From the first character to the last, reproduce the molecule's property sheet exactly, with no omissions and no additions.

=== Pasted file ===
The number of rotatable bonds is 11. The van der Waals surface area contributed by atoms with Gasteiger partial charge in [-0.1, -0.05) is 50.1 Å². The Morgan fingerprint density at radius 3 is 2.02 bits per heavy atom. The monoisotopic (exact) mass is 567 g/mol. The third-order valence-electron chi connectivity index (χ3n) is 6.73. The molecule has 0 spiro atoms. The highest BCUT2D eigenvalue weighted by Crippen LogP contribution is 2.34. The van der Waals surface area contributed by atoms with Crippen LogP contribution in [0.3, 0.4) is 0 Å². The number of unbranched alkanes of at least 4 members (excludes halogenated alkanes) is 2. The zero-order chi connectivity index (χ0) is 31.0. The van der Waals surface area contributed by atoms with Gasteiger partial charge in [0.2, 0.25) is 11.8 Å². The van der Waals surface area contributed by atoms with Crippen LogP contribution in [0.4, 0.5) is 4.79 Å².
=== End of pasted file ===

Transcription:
The number of rotatable bonds is 11. The van der Waals surface area contributed by atoms with Gasteiger partial charge in [-0.1, -0.05) is 50.1 Å². The Morgan fingerprint density at radius 3 is 2.02 bits per heavy atom. The monoisotopic (exact) mass is 567 g/mol. The third-order valence-electron chi connectivity index (χ3n) is 6.73. The molecule has 0 spiro atoms. The highest BCUT2D eigenvalue weighted by Crippen LogP contribution is 2.34. The van der Waals surface area contributed by atoms with Crippen LogP contribution in [0.3, 0.4) is 0 Å². The number of unbranched alkanes of at least 4 members (excludes halogenated alkanes) is 2. The zero-order chi connectivity index (χ0) is 31.0. The van der Waals surface area contributed by atoms with Gasteiger partial charge in [0.2, 0.25) is 11.8 Å². The van der Waals surface area contributed by atoms with Crippen LogP contribution in [0.4, 0.5) is 4.79 Å².